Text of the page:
Nuclear weapons. Whatever your opinions you have to admit that they are an extremely dangerous threat to the planet. Even if 20 were to be used the death toll and subsequent fallout would be horrific. At first they started at several kilotons in power but average nuclear weapons have far surpassed them. By now, we are all acutely aware of the sheer power hidden within these devices, capable of wiping a city off the dirt it stands on and turning it to dust. But let’s say you want that power without the radiation bit and sized down. This is where we find ourselves.
Credit: astromicwm (it’s from the History channel)
To destroy a building or bunker you would probably pick explosives and set them up on the ground or drop them from a plane. The recent testing of the MOAB (Mother Of All Bombs) by the US military in Afghanistan surprised some due to its destructive potential but it’s been around for a while now. Invented in 2002 it is the largest bomb that can be made which is non-nuclear… or at least it was until the Russians developed the FOAB (Father Of All Bombs) in 2007, reportedly four times the strength of the MOAB. Neither has really been deployed much as smaller explosives are far cheaper to use. However, their capabilities are limited and don’t even approach the scope of nuclear weapons. Nuclear weapons are more than 1,000 times more powerful because the gap in power between chemical and nuclear reactions is just too large. This is where we move to kinetic weapons.
There’s been a large buzz going around regarding the usage of weapons such as these however it doesn’t seem to stem from any new technology but rather a report on the activity of a recent weapons test. In 2013 the U.S. Air Force 846th Test Squadron tested a kinetic weapon which achieved the speed of 3,500 ft/s (or 3 x speed of sound). This was equally capable to the MOAB and FOAB due to the power of gravity plus density but it’s conception as an idea is old. Kinetic bombardment has been a popular weapon in science fiction for a long time due to its easy usage. Sitting in your spaceship, you just need to grab a large rock and throw it at a planet. It carries the same weight as an apocalypse scenario where a meteor strikes the Earth. It requires little ingenuity since you’re not developing a bomb; you’re developing a transportation system. However we’re not in the future quite yet so in lieu of giant rock, tungsten rods are developed to be dropped from airplanes or even from outer space in order to gain the speed so that their impact will be more powerful. This is what I meant when I said that bombs needed to be sized down. We’re not trying to destroy the planet, just a bunker. In order for us to accomplish this without explosives you need a projectile which travels at high speeds, gathering kinetic energy, to bombard an area; hence, kinetic bombardment. The comparison to nukes comes up when they are sized up to destroy a city.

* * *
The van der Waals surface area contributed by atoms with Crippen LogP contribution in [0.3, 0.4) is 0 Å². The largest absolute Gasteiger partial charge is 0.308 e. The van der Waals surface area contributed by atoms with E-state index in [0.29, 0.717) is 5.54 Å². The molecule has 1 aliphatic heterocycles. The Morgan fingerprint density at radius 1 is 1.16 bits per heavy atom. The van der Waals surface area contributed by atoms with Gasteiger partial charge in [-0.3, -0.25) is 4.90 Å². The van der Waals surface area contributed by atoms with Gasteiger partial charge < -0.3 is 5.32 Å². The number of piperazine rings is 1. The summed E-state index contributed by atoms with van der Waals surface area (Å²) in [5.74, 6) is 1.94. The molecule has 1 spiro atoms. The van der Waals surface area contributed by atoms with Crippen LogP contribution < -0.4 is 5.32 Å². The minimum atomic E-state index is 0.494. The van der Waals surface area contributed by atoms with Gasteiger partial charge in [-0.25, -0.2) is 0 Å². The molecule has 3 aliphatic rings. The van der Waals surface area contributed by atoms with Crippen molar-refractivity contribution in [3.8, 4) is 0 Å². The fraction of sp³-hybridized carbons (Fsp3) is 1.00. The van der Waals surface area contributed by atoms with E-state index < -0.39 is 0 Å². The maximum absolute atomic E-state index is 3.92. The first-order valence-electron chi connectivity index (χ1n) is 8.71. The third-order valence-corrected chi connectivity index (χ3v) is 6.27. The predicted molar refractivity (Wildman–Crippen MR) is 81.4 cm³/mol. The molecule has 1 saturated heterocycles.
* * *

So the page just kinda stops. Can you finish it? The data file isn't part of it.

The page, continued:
If you’d like a fantastical depiction of this you can look up the scene from G.I. Joe: Retaliation where the U.S. President (really an undercover operative for Commander Cobra) deploys this weapon. It is a solid rod launched from a satellite into the heart of London, wiping the city away. Of course, in reality, weapons are not allowed in space and the capabilities for such a weapon are still years away. However it is a useful concept. A satellite can be moved anywhere with no deterrent and no method of stopping the projectile. Whether we start using these weapons or go back to good old nukes, I cannot say. I only know that we have yet to scratch the surface of how effective we can kill each other and the everlasting quest to do so will only be a guide to future militaries and politicians.
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Russia’s Future Armor
Russia’s futuristic military armor, called Ratnik-3, has had an upgrade for nuclear resistance as well as other unique features presented in an update from its detail-light debut.
Credit: BAE Systems
BAE Systems has developed smaller UAVs, represented by the infamous Predator and Reaper drones, called Adaptable UAVs. They can switch between fixed and rotary wing configurations and adapt to meet unique battle situations. They’re also fairly small and can be recovered by having them dock on a pole, reminiscent in sight to a child’s game. However, as is the case with emerging technologies, I’ll be waiting for a real world demonstration.
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